Moving Photos Show Native American Children Defending The Earth

Photographer Tailinh Agoyo believes that even though adults are destroying the earth, children will be the ones to fix the mess they’ve inherited.

“Children are so knowledgeable [about environmental issues],” Agoyo, who is also an actress, told The Huffington Post. “They know what’s going on and they’re more aware and more affected than adults are.”

For the past few months, Agoyo has been documenting this idea through her photo series The Warrior Project, which captures images of Native American children defending the planet. Agoyo, with the help of Ryan Begay, has photographed Native children around New Mexico, and in the coming months she plans to photograph more children in states like New Jersey, Connecticut, Rhode Island and Utah.

Scroll down to see The Warrior Project's photos of Native American children.

The idea for the project came to Agoyo -– who has roots with the Blackfeet and Narragansett tribes -- while discussing environmental issues with her 11-year-old son. She said the pair decided it would be compelling to visually document “the effects of what we’re doing on the environment and what [the world] could look like when they get older and have children.”

Agoyo and her son headed out to a barren location with lots of “dirt and hills and broken down trees," and decided to shoot.

“We were shooting and talking about it, and this look came over his face. And as I was shooting I was like ‘oh my goodness.' He really absorbed all of the information and it’s reflecting on his face so strongly,” said Agoyo.

It wasn’t before long that Agoyo decided she wanted to build on this idea and "travel to different native territories, people affected by the pollution or mining or corporations … and talk to the children.”

While Agoyo says that environmental issues impact all the world’s people, in Native American communities, she argues, “there’s just this tie to the earth … We’re just raised being very in touch with the earth and its rhythms.”

"The children we photograph are nurtured in a culture where the importance of honoring the earth is part of their DNA," Agoyo says on the project's website. "They are not passive victims. They are budding change makers, activists, and empowered leaders. They are warriors of strength, knowledge and ancestral power."

In the future, Agoyo says she wants the project to go global and document children around the world.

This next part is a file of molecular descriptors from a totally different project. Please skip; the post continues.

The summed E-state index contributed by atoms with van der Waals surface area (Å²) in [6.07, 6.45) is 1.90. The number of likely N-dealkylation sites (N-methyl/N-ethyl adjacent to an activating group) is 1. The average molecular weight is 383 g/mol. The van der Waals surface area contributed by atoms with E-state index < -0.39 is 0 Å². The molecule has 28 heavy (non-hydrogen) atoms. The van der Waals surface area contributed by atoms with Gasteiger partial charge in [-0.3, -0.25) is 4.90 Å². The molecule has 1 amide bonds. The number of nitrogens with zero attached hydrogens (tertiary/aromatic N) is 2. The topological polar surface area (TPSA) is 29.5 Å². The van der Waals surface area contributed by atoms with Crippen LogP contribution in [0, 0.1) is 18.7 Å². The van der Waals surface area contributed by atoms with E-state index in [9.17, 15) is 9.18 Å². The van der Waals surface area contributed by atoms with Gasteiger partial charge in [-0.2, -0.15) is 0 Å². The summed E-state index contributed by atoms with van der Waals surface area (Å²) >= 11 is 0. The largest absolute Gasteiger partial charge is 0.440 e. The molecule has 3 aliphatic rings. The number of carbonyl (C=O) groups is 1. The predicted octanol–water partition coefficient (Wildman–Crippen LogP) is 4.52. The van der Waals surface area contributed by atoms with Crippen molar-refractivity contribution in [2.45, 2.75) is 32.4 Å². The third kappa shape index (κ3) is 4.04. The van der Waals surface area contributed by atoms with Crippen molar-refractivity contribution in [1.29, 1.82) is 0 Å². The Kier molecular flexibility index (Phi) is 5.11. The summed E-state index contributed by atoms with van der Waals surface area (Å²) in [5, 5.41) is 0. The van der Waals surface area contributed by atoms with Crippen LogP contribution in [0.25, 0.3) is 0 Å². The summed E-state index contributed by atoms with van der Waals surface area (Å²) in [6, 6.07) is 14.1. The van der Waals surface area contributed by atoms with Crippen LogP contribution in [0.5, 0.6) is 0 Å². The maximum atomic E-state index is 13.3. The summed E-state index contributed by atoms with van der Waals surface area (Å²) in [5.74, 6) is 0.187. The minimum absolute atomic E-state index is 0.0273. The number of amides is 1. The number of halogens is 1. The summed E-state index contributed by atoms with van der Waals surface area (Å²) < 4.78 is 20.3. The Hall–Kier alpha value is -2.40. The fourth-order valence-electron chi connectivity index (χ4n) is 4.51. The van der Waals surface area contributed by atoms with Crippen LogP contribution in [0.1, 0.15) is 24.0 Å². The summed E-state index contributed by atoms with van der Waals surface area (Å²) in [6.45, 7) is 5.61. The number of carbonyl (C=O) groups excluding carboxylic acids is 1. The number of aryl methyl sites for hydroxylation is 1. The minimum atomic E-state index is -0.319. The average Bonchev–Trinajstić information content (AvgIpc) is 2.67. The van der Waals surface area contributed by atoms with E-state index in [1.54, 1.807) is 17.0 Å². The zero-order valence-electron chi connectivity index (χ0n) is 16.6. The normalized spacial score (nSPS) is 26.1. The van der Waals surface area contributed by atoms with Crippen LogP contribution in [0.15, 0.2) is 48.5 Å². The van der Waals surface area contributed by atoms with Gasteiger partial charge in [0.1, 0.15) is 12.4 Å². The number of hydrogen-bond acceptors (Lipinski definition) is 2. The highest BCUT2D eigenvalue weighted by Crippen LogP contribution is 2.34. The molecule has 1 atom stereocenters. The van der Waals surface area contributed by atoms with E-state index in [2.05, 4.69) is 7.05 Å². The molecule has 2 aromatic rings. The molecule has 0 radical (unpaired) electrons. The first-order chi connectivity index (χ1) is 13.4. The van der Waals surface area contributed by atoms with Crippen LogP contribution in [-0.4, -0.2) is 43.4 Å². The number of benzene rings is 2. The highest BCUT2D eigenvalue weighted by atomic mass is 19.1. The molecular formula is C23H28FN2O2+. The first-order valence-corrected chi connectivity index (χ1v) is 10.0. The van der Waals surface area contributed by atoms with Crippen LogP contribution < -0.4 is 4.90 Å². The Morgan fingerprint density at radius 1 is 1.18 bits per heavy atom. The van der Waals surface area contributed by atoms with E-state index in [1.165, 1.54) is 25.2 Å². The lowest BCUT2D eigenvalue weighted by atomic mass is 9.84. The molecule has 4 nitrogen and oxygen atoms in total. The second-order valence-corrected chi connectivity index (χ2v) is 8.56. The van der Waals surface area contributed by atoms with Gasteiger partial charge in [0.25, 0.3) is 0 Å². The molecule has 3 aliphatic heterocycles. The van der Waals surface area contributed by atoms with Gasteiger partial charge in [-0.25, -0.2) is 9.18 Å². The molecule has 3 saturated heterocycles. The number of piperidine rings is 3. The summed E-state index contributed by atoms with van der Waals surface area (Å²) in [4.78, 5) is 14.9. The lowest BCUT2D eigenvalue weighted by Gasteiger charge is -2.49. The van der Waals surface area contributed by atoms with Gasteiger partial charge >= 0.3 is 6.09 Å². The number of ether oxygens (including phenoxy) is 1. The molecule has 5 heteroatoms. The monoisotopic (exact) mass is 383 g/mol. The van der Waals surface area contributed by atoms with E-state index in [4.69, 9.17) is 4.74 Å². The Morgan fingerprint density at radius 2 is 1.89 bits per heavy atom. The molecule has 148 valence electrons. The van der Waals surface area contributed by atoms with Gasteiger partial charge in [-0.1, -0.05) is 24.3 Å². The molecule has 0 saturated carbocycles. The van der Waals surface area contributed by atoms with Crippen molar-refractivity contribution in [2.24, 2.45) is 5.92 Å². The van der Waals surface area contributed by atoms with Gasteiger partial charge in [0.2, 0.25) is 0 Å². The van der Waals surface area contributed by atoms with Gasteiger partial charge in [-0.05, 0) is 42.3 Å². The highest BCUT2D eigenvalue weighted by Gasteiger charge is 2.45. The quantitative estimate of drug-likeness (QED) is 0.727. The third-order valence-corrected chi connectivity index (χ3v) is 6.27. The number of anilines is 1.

Below are some of her photos and the captions she provided.

  • <strong>Name:</strong> Quaye

<strong>Tribe:</strong> Ohkay Owingeh/Narragansett/Blackfeet
    Tailinh Agoyo
    Name: Quaye Tribe: Ohkay Owingeh/Narragansett/Blackfeet
  • <strong>Name:</strong> Marissa

<strong>Tribe: </strong>Cochiti Pueblo
    Tailinh Agoyo
    Name: Marissa Tribe: Cochiti Pueblo
  • <strong>Name:</strong> Luca

<strong>Tribe:</strong> Ohkay Owingeh/Narragansett/Blackfeet

<em>"Some workers are trying to ma
    Tailinh Agoyo
    Name: Luca Tribe: Ohkay Owingeh/Narragansett/Blackfeet "Some workers are trying to make a pipeline from Canada through the whole United States. If the pipeline busts, gross oil from Canada gets into our clean water. If that happens we won’t have clean water to drink and if we don’t have clean water to drink we will dehydrate and if that happens we might die in three to four days. If we die, nobody will be on earth, even animals! It‘s also really dangerous so I hope it doesn’t happen. Do you hope it doesn’t happen?" -- Luca
  • <strong>Name:</strong> Magdalena

<strong> Tribe:</strong> Apache/Navajo
    Tailinh Agoyo
    Name: Magdalena Tribe: Apache/Navajo
  • <strong>Name:</strong> Nolan

<strong>Tribe: </strong> Navajo/Cherokee

In 2014, Nolan spoke out against a proposal for a ce
    Tailinh Agoyo
    Name: Nolan Tribe: Navajo/Cherokee In 2014, Nolan spoke out against a proposal for a cell tower near his elementary school. He protested in the snow, attended school board meetings, and was the only student who spoke in front of city council for the final decision. The proposal was ultimately denied. "I fight with my brain, not with my muscles. Diné [Navajo] people come from the Twin Warriors and the warrior tradition is important because it is like a religion. You must stand up for what you believe in and protect the Earth because if you don't, you aren't honoring her." -- Nolan
  • <strong>Name:</strong> Micah

<strong>Tribe: </strong>Ohkay Owingeh/Narragansett
    Tailinh Agoyo
    Name: Micah Tribe: Ohkay Owingeh/Narragansett
  • <strong>Name: </strong>Nathaniel

<strong>Tribe:</strong> Apache/Navajo
    Tailinh Agoyo
    Name: Nathaniel Tribe: Apache/Navajo
  • <strong>Name: </strong>Ben

<strong>Tribe:</strong> Apache
    Tailinh Agoyo
    Name: Ben Tribe: Apache
  • <strong>Name:</strong> Hannah

<strong>Tribe:</strong> Cochiti Pueblo
    Tailinh Agoyo
    Name: Hannah Tribe: Cochiti Pueblo
  • <strong>Name: </strong>Macy

<strong>Tribe:</strong> Cherokee

<em>"There is no such thing as 'there will always be water' be
    Tailinh Agoyo
    Name: Macy Tribe: Cherokee "There is no such thing as 'there will always be water' because people don't take care of it. It's not a right to have water. It is a privilege. To some people, water is just a clear liquid you see every day. It is so much more. If we didn't have water in our world then we wouldn't have very many animals, plants, humans or food left. One day there will be no more than 25 percent animals or 25 percent plants left in this world. There will be 'that one day.'" -- Macy
  • <strong>Name:</strong> Mahko

<strong>Tribe:</strong> Apache
    Tailinh Agoyo
    Name: Mahko Tribe: Apache